Saturday, December 2, 2006

Default Gravatar Image; A Greasemonkey Script

So you may have noticed that Gravatar has been going through some growing pains and isn’t working right now.

Until it’s back, pages that use gravatars aren’t loading quickly, or taking forever to load with broken images… Which is a little annoying. So I wrote a quick Greasemonkey user script to replace the image’s source with the site’s default gravatar image.

  Gravatar Default Image « Click to install

Note: This will only work on sites that use an img tag to show avatars. If a site uses a gravatar url as a css background-image, well, you’re SOL. However, with a little hacking, I’m sure you could tweak this script to do that too, if it was important to you. ;-)

I tested this with Greasemonkey on Firefox 2 and Creammonkey on Safari 2. It’ll probably work on Turnabout for Internet Exploder, but I didn’t test it.

Tuesday, October 31, 2006

Lil Monstas!!!

Lil Monstas is live! Woot! We actually made our Halloween deadline too—barely. There was about five minutes left!

Check it out today and every Monday for new installments. I hope you enjoy it!

Update: now has an RSS feed!

Thursday, September 21, 2006

Table Tag; The HTML Pariah

Here’s a piece of news: The table tag isn’t deprecated in XHTML!

OK, “that’s not news” you say. True. It’s not. But it seems to be for some. In fact, it’s amazing the lengths people will go to avoid using tables. You know what I’m talking about.

But, “It’s not semantic”, “It’s not separating content from layout properly”, “It’s soOOoo Web 1.0” or many of the other “reasons” to shun tables are mostly, well, crap.

There’s no way I’ll believe that it’s better to use a dozen div’s and a hundred lines of CSS to accomplish the same as a table. Talk about re-inventing the wheel!

Just because you can do something, doesn’t mean you should.

Listen, if you have tabular data, or need to use some sort of grid, just use tables. Be reasonable, be pragmatic. If you need a hammer, use a hammer, don’t use your forehead instead. Sure, they’ll both drive nails… Probably.

Let me re-emphasize the ‘be reasonable’ part. Remember, it cuts both ways. Too many tables can be a bad thing, and they can be a crutch. The point of this rant is that you shouldn’t avoid using tables, or some other shunned-but-non-deprecated tag, just because it’s popular to.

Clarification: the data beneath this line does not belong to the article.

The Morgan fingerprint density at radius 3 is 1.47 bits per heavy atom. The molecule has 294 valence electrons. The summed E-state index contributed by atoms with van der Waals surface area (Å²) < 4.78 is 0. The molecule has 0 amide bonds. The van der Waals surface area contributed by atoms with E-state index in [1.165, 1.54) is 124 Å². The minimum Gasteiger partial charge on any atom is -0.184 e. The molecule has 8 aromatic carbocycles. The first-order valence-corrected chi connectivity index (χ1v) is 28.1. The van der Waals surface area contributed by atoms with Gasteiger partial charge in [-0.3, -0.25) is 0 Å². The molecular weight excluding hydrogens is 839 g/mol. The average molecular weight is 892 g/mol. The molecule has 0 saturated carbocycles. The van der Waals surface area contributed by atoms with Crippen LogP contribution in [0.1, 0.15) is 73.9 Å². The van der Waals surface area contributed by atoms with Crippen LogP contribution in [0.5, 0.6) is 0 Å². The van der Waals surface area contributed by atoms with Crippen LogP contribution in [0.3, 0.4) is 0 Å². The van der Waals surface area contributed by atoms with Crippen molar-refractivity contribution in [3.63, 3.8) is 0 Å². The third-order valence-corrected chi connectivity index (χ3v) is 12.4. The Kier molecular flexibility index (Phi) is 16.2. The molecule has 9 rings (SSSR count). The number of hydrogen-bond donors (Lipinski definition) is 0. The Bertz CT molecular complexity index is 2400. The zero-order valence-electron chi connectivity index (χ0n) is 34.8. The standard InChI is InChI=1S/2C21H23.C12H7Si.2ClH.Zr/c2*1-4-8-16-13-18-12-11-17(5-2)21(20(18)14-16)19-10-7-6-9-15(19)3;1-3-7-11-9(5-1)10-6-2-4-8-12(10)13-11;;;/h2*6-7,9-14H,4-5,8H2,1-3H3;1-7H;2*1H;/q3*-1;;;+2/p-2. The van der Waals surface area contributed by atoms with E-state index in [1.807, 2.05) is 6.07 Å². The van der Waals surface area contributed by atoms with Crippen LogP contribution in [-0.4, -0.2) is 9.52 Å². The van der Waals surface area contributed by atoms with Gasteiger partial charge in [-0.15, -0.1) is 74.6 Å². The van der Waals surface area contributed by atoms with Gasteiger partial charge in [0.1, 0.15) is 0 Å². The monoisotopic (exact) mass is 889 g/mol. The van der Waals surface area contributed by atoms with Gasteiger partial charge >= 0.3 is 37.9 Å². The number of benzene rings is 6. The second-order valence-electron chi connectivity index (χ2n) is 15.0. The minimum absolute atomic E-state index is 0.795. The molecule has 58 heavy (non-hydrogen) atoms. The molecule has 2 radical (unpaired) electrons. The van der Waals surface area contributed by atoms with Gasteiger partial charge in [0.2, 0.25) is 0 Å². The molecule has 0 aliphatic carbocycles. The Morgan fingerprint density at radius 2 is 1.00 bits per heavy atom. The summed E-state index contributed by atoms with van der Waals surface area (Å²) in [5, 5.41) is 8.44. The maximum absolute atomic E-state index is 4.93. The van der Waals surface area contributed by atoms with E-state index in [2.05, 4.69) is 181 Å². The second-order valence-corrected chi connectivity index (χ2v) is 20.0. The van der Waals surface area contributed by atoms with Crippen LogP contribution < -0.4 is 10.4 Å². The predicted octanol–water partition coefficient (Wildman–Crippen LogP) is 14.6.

- end of rant -

Wednesday, September 20, 2006

Comatose 'Compatibility Mode'

OK, so after mentioning it in my last post, I’ve decided to go ahead and implement it. Comatose version 0.7.1 adds a DEFER_COMATOSE_LOAD flag that you can use to, well, defer comatose’s loading. You will have to manually tell it to load in your environment.rb using Comatose.load.

See this devblog post for more.

Normally, I’d only post this on the Comatose development blog, but I wanted to make sure anybody who’s having problems using Comatose with other plugins/applications knows about this. If you have problems or questions, leave a comment here. Thanks!

Tuesday, September 19, 2006

Comatose Version 0.7

This release finally adds support for versioning. It also adds an auto-loader for any comatose customizations you put in a RAILS_ROOT/lib/comatose folder.

See the devblog post for more.

Comatose has been having a few problems co-existing with some kinds of plugins lately. The problems seem to be caused, at least in part, because the comatose controllers extend ApplicationController and therefore requires the application.rb before the rest of the plugins load.

Plus, some plugins seem to take issue with any previous plugins defining an Active Record model before they’re loaded—very picky stuff.

To combat this, I’m thinking of adding a DEFER_LOADING flag in comatose/init.rb. When the plugin initializes, if that flag is true it won’t load the controllers or the models. You’ll then need to add a call to Comatose::Load in your environment.rb that would then load the controllers and models—after the rest of your app had loaded. By default, the flag will be set to false so that it remains backward compatible.

Look for that in the next release.

Tuesday, August 29, 2006

Retrograde: Part One

Working Area:

I designed it to have some nifty UI stuff like an expandable tree view of pages, drag-n-drop reordering of pages, page previews using AJAX. You know, the standard web 2.0ish stuff.

  • How to handle Drag-n-drop
    • Look further up the track
    • Make the link smart, point to the HTML version of the page and have the onclick handler return false
  • How to handle expandable trees when there’s no AJAX
    • Show all the entries, don’t show the ‘twisties’
  • How to handle AJAX page previews
    • Look for features you can disable
    • Remove button if JS isn’t available


Disabling JavaScript via the web developer extension in Firefox

Does your application work if JavaScript is disabled? It should.

Pardon The Dust

I’ve updated the website, moving away from WordPress (for various reasons). So there may be a few broken links floating about.

The RSS feeds may be a bit fragile too… I updated the .htaccess file to redirect the feeds correctly—I hope. If you’re having a problem with the feeds, broken links, or something else regarding the site, please let me know.

Sunday, July 23, 2006

Comatose v0.6

Comatose 0.6 is out! Here’s a quick summary of the new stuff:

  • ComatoseController has been split into ComatoseController and ComatoseAdminController
  • Both controllers extend your ApplicationController
  • The views, stylesheets, and javascripts have been updated and renamed to reflect the controller change